Piedmont Virginia Community College Site Design; Reframing Societal Interpretation to Overcome the Stereotypes Surrounding Community College in America
Herrod, Abby, School of Engineering and Applied Science, University of Virginia
Rogers, Hannah, EN-Engineering and Society, University of Virginia
Smith, Brian, EN-Eng Sys and Environment, University of Virginia
Laugelli, Benjamin, EN-Engineering and Society, University of Virginia
Engineers tend to focus a lot of their resources and knowledge on the technical side of the world. Diving deep into the minute details that make something work. Rarely is it the first thought of an engineer to determine, understand, and analyze the social implications of such technical designs. It goes without saying that most technical operations or projects also have a correlating impact on society and the world outside of mechanics. It is important that these social impacts be considered in technical design.
It is because of this idea that it is recommended that the technical project and the STS project of this thesis portfolio have some sort of connection. This shows good practice in being able to understand the social aspects of a technical project. For my technical project, I am working with a team that includes three other civil engineering undergraduate students and we are working towards creating a site plan for Piedmont Virginia Community College (PVCC) located in Albemarle County, Virginia. This site plan is being developed for a new 20,000 sqft. building and a parking lot with 100 spaces to be included on the campus at PVCC. The site plan deliverable is a plan set submittal with grading plans, stormwater management plans, erosion and sediment control plans, a utility connection plan, and a traffic control plan for the desired site. Because this project is directly linked to a community college close to where I live I thought it was important to find a social aspect of community college to research for my STS paper.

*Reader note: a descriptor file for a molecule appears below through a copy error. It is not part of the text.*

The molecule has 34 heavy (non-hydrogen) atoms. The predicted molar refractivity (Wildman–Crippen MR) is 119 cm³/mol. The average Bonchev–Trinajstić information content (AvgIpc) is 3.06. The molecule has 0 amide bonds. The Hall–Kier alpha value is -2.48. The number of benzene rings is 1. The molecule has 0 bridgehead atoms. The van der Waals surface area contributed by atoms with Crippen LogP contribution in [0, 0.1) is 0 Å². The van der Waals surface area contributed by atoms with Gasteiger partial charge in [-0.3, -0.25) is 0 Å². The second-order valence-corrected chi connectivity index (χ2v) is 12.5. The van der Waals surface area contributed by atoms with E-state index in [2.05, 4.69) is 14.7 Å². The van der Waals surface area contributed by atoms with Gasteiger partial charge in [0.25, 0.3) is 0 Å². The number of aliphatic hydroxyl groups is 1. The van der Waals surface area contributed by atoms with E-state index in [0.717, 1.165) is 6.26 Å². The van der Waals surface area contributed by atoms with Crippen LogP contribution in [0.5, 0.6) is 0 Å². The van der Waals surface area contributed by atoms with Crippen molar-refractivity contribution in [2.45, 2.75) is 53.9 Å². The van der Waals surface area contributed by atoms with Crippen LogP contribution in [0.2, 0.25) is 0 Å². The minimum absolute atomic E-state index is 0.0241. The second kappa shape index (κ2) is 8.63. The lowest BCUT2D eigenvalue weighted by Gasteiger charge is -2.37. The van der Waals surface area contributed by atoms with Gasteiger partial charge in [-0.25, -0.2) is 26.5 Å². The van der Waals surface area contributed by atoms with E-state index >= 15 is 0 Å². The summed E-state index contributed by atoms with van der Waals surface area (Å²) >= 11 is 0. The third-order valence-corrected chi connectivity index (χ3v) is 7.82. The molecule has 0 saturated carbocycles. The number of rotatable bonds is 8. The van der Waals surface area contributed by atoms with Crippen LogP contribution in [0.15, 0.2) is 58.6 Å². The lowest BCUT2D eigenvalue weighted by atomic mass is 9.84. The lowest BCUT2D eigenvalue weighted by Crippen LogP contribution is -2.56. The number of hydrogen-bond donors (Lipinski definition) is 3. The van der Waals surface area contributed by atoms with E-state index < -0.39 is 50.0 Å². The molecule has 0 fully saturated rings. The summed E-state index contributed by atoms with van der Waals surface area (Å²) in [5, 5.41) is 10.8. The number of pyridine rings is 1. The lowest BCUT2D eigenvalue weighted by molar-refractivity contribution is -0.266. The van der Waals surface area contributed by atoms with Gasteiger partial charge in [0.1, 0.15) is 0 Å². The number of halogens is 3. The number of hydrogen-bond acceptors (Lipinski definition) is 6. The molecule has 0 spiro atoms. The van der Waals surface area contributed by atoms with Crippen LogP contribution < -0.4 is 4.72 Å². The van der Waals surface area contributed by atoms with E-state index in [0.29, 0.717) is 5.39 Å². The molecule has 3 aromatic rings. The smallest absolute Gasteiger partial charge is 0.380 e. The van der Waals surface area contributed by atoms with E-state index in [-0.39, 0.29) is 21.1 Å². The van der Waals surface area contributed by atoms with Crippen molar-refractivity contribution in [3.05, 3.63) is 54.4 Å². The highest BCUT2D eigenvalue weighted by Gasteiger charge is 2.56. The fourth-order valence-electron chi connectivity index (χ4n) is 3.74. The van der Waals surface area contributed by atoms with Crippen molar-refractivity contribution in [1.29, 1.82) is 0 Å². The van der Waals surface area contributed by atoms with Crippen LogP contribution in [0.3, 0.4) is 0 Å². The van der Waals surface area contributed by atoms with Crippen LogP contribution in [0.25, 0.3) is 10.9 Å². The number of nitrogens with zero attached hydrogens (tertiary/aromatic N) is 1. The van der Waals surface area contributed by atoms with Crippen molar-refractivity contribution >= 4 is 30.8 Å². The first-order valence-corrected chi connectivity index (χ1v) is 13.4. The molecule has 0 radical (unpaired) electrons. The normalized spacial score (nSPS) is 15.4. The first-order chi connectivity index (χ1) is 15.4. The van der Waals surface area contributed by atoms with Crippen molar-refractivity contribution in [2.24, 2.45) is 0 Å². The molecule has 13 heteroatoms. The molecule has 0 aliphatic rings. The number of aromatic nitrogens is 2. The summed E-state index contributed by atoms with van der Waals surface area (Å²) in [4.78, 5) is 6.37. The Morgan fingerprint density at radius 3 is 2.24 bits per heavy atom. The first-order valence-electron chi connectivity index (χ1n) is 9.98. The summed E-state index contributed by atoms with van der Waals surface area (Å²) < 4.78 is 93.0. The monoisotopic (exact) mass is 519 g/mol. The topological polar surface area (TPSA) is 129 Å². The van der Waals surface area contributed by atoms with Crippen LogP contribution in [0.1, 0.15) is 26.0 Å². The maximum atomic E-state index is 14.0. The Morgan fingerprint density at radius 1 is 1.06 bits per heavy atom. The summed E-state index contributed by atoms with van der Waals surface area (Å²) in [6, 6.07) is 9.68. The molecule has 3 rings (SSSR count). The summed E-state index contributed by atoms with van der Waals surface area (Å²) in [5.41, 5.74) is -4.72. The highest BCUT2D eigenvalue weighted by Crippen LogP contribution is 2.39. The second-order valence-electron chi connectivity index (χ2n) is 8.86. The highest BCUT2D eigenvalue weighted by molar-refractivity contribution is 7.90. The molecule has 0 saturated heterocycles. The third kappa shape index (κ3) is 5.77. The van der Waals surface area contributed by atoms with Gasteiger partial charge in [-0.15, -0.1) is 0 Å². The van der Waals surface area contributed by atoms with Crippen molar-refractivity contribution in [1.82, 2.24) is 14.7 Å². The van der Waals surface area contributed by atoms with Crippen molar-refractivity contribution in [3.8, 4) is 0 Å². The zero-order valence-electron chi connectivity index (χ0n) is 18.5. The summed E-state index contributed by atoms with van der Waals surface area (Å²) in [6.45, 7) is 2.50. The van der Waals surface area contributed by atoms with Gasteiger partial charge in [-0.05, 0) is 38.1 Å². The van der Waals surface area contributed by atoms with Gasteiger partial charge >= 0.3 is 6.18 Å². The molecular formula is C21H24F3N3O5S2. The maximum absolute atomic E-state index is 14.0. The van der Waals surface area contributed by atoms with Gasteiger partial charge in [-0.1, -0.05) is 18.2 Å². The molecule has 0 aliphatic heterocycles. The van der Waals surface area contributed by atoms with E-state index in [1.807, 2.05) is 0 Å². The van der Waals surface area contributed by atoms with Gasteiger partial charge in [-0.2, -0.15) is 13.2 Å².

My STS paper is about the stereotypes that surround community college in America and how these institutions have been working diligently to overcome these bad stigmas that they have been wrongly given by society. It goes into detail describing the various actions community colleges have taken to progress their academic programs. These actions include obtaining and retaining professors with a higher level of education and experience in their working field, a growth in the type of curriculum offered, and increasing the resources available to students. These actions can be analyzed using the Social Construction of Technology (SCOT) theory to relate the advancements of community colleges to how the pertinent social groups should respond to these improvements. These resources for example can be seen from the expansion of PVCC. This is a perfect example of how a technical project also has social impacts. Without doing research about community colleges as a whole in America, I would never have been as aware of the progress they are striving to make to erase the bad stigmas they have given. PVCC is using the opportunity of the state giving them money to put towards their technology center. This technology center will include various labs and collaborative spaces which increases the schools capabilities for research opportunities for its students.
It has been very rewarding to work on these two projects simultaneously because I have been able to learn and understand the social implications of our technical site design. We can understand that we are doing more than just creating a site plan, we are helping to increase the resources at a postsecondary institution that has traditionally been viewed as less than in the eyes of society. The technical project can be a small step to help community colleges advance beyond the stereotypes it has been wrongly given.
BS (Bachelor of Science)
Community College Stereotypes , Site Design
School of Engineering and Applied Science
Bachelor of Science in Civil Engineering
Technical Advisor: Brian Smith
STS Advisor: Hannah Rogers, Benjamin Laugelli
Technical Team Members: Ryan Latham, Bart Turney, Zoe Weatherford
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